The Regulatory Approval process can be complex. The tests are run by Nationally Recognized Test Labs (NRTL) who are qualified to decide how the standards are applied, which tests are to be run, and interpretation of the results.
The standards to be applied are published by various organizations, including some NRTLs (e.g., UL) and organizations whose charter is to determine, publish and maintain standards for design and test of products (e.g., ISO, ANSI, IEC), but who do not have an associated Test Lab. The requirements for how the standards are applied vary from country to country and market to market, so it is vital that you understand the product market and the countries you intend to market the product. The earlier in the product design cycle this information is known, the easier it will be to design the product for compliance with the required standards.
A good example of this process involves design and manufacture of products to be used in hazardous locations (areas with potentially explosive atmospheres – e.g., refineries). The most difficult location risks are Class I/II/III, Div 1, or Zone 0 locations (depending on the classification system), which have the potentially explosive conditions present most often (e.g., inside a chemical tank). The risk also varies based on the type of hazard present. Hydrogen or Acetylene are much riskier than Propane. There are other considerations, but suffice to say that the range of conditions have a huge impact on the standards the product must meet to be certified for use in those locations. If you design a product for that market without considering the design standards and testing required, it is almost guaranteed to fail regulatory approval and require very significant design changes. One interesting point, NRTLs don’t really care if your product works; they care that it will meet the standards.
The regulatory requirements of the market must be considered as design input for the product. Product Resources’ Product Requirements Document template includes a section on Regulatory Requirements just for this purpose. This issue is surprisingly difficult to pin down. Some of the standards are well known and easy for a reasonably experienced engineer to identify (e.g., IEC 61010 or 60601), but there may be more standards that apply to your product than you know, and it will pay you to engage with an NRTL early enough in the requirements-writing phase to identify all the relevant standards and tests. Note that this interaction occurs before product design begins.
With the knowledge of the standards that will need to be applied and the tests that the product will be subjected, the design can proceed, and the engineers can use techniques that will ensure the product will pass those tests. Still, some of the testing (e.g., Radiated Emissions) presents risk to the design because of the complexity and chaos of the physics. Good design technique will lower the risk, but it is not unlikely that the product may fail and need mitigation.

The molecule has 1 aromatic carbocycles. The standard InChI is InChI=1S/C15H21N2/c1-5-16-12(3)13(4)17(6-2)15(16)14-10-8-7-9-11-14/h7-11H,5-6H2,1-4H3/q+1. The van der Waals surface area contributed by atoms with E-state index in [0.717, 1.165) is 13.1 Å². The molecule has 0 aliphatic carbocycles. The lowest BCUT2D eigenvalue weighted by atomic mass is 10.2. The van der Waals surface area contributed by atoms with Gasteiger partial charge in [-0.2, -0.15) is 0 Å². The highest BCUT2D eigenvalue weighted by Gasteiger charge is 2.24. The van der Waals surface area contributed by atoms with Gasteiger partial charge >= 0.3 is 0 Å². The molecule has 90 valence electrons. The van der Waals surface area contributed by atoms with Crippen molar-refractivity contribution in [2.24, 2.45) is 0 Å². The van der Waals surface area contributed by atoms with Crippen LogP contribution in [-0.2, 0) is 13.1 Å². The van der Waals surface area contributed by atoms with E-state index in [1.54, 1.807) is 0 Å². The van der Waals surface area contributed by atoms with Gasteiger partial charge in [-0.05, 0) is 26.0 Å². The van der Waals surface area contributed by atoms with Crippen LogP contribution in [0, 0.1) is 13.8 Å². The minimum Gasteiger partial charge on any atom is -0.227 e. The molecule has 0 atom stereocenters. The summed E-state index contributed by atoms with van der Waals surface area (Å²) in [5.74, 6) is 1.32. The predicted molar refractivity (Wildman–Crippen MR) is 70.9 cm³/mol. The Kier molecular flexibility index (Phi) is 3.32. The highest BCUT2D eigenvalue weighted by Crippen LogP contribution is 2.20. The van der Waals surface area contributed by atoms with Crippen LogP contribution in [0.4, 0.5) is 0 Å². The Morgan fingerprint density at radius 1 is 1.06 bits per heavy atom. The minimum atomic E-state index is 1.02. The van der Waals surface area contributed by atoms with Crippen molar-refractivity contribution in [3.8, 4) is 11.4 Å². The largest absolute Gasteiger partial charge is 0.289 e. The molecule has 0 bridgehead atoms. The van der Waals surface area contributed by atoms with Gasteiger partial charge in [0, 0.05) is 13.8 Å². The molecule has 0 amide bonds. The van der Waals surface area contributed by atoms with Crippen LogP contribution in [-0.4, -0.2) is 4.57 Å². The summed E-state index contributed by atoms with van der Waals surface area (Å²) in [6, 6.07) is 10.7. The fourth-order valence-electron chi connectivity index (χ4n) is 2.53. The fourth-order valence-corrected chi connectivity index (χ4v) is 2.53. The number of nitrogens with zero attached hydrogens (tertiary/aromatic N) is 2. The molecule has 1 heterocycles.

There are a few choices to be made here. One choice is to keep updating the design until the risk is made as low as possible. This will likely add cost to the project and the product. The other choice is to have a plan to implement those changes, but only if testing shows them to be necessary. This may add cost to the project but will minimize the cost to the product.
The secret to being cost and time efficient, is to hire the NRTL to do a “Pre-test”, but only on the portions of the test protocol which are at an elevated risk. Go to the lab with the product and work with the technician to evaluate the product. If you see test results that are borderline, make modifications right then and test again. Once you have confidence in the product, incorporate the changes into the product design. When you send the product to the NRTL for the official test, you will be much more confident that the product will pass. Depending on the differences between Beta Prototypes and Pilot Production, you may be able to utilize a Beta Prototype for the Pre-Test and still have confidence in the results. If the differences are too great to give you that confidence, grab the first Pilot unit developed, or build a Pilot unit special for the purpose and use that as the test product.
For official testing, the NRTL will test the product that you send to them for compliance to the standards required by the product type and the market. Therefore, you want to test with Pilot production units rather than Beta prototypes. For every change you make between the product that was approved by the NRTL and the product you intend to build, you will need to do a risk analysis to see if there is a significant impact on the test results if the unit were to be re-tested. For some products, there is no choice, and you must re-test if you make any changes. For others, the requirements are less strict.
All NRTLs will send a test report detailing the findings and their certification that the product passed the tests and standards noted. For products that receive an NRTL Mark, and depending on the standards used, there may also be a “Factory Audit Manual” or similar which details, by manufacturer and part number, exactly which components may be used as certain components and in many cases what tests must be performed. Understand that you may not substitute listed components without the permission of the NRTL, nor can you change any required test protocol without permission.
Many NRTLs will require, as a condition of you being able to place their mark on the product label, periodic audits of the manufacturing facility where they can verify that the approved components are being used in the product. If they find that you have made an unauthorized substitution, they have the power to stop you (legally) from applying their mark and they can also force a product recall to remove their mark from the product.